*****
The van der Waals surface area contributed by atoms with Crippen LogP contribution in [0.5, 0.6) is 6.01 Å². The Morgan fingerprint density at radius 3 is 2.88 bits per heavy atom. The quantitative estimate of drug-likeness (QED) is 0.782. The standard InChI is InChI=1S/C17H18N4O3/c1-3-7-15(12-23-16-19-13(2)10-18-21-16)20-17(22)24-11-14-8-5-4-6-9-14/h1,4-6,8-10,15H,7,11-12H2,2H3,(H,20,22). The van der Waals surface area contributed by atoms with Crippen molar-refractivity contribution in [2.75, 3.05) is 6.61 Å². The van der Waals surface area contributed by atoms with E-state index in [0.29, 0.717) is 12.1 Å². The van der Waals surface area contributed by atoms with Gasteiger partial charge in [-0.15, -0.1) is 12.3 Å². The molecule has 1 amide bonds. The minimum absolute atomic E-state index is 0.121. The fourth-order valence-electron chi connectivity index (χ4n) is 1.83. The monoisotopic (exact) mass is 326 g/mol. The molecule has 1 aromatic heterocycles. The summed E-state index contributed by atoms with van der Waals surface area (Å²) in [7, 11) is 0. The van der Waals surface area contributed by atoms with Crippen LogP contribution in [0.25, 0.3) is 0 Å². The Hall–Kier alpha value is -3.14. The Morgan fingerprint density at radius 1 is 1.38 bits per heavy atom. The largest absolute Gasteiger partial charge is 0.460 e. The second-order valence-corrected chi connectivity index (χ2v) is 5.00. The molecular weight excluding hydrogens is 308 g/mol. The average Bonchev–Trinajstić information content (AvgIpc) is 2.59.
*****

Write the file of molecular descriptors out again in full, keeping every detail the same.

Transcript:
The van der Waals surface area contributed by atoms with Crippen LogP contribution in [0.5, 0.6) is 6.01 Å². The Morgan fingerprint density at radius 3 is 2.88 bits per heavy atom. The quantitative estimate of drug-likeness (QED) is 0.782. The standard InChI is InChI=1S/C17H18N4O3/c1-3-7-15(12-23-16-19-13(2)10-18-21-16)20-17(22)24-11-14-8-5-4-6-9-14/h1,4-6,8-10,15H,7,11-12H2,2H3,(H,20,22). The van der Waals surface area contributed by atoms with Crippen molar-refractivity contribution in [2.75, 3.05) is 6.61 Å². The van der Waals surface area contributed by atoms with E-state index in [0.29, 0.717) is 12.1 Å². The van der Waals surface area contributed by atoms with Gasteiger partial charge in [-0.15, -0.1) is 12.3 Å². The molecule has 1 amide bonds. The minimum absolute atomic E-state index is 0.121. The fourth-order valence-electron chi connectivity index (χ4n) is 1.83. The monoisotopic (exact) mass is 326 g/mol. The molecule has 1 aromatic heterocycles. The summed E-state index contributed by atoms with van der Waals surface area (Å²) in [7, 11) is 0. The van der Waals surface area contributed by atoms with Crippen LogP contribution in [0.25, 0.3) is 0 Å². The Hall–Kier alpha value is -3.14. The Morgan fingerprint density at radius 1 is 1.38 bits per heavy atom. The largest absolute Gasteiger partial charge is 0.460 e. The second-order valence-corrected chi connectivity index (χ2v) is 5.00. The molecular weight excluding hydrogens is 308 g/mol. The average Bonchev–Trinajstić information content (AvgIpc) is 2.59.